Conflict among lawmakers and regulators is inevitable. Today, public policy disputes have the potential of polarizing communities with the affect of delaying important decisions on vital issues of public policy, often resulting in diluted policies or no action at all.
When important issues such as the existence of hundreds of deficit school districts, the storage of nuclear waste along the shores of Lake Huron, tracking, algae blooms in Lake Erie, disputes between city borders, government consolidations or paying water bills, to just name a few, it is crucial that our elected leaders put politics and emotions aside to find both short-term solutions and sustainable strategies for moving our nation, region and city forward.
Facilitation or mediation helps in resolving high-profile policy disputes and finds resolution through controversy and clarity amidst chaos. In fact, "collaborative governance," or carefully structured dialogues, facilitated by a trusted third party neutral, who is knowledgeable about the issues and the process, while being sensitive to the politics of the day, could offer a more effective and durable method to resolving conflicts and building consensus around controversial and often complex public policy issues.
The Policy Consensus Initiative (PCI) was created to help governmental entities resolve disputes. Led by former governors, mayors and legislators, PCI provides the infrastructure by which to help governments resolve complex political disputes.
Ralph Becker, Mayor of Salt Lake City, Utah governs through consensus. In fact, Mayor Becker is using it now to complete Salt Lake City's regional vision and launched Salt Lake Solutions to involve the community in solving problems.
Policy is generally made through comprise, but recently, policy in the City of Detroit, Lansing and in Congress, has been derailed because of politics. As a result, there is a greater need for the City Council and Mayor, Legislators and the Governor and Congress and the President to govern more based on collaboration and less around politics. Business needs stability and a lack of progress in Washington, Lansing and Detroit is creating an uneasy business environment for anyone to operate in.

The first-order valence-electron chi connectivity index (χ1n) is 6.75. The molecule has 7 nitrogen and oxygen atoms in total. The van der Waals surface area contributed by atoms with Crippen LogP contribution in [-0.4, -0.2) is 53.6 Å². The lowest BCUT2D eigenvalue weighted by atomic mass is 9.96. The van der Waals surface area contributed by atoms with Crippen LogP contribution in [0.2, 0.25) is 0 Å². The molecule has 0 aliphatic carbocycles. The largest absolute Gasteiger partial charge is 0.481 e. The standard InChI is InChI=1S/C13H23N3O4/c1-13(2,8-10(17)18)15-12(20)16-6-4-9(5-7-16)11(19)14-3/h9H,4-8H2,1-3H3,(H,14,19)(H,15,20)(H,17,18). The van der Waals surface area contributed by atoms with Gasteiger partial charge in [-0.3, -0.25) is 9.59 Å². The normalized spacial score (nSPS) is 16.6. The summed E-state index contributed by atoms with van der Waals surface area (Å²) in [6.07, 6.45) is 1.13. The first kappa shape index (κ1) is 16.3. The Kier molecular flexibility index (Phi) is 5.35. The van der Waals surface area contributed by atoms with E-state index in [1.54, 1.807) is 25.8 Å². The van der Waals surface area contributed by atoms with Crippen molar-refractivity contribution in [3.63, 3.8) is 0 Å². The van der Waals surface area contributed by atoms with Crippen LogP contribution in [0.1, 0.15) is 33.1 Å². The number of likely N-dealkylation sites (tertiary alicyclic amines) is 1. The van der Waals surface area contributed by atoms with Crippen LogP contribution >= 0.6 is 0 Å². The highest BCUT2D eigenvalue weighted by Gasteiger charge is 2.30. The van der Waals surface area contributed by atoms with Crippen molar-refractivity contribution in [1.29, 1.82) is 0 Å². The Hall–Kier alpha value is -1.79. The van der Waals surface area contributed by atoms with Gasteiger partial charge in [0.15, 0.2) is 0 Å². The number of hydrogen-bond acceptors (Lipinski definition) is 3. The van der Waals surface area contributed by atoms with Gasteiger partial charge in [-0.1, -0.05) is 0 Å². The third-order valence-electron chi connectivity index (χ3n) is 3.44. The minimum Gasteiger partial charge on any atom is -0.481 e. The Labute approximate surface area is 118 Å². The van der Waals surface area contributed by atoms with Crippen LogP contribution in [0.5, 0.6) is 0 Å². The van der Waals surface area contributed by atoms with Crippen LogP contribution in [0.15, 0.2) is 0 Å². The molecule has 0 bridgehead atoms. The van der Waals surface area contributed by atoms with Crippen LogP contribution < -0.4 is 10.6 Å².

As Detroit gets ready to emerge from bankruptcy, it should consider creating a process by which disputes can be resolved and policy issues can be addressed in a non-threatening matter, where all voices are heard and results are achieved through collaborative dialogue.
Through collaborative governance, policymakers can avoid making difficult decisions on controversial issues by creating a process by which public policy disputes can be resolved.
Through a facilitated collaborative process, issues such as government shutdowns, delayed projects, even regional transit can be avoided, and we can all move forward on to other issues to help our region or nation move forward. Decisions that are reached collaboratively can result in high-quality outcomes and innovative solutions that are easier to implement. It also creates an environment that allows for more productive action. It is time we brought in neutrals to help resolve the bigger issues plaguing our region.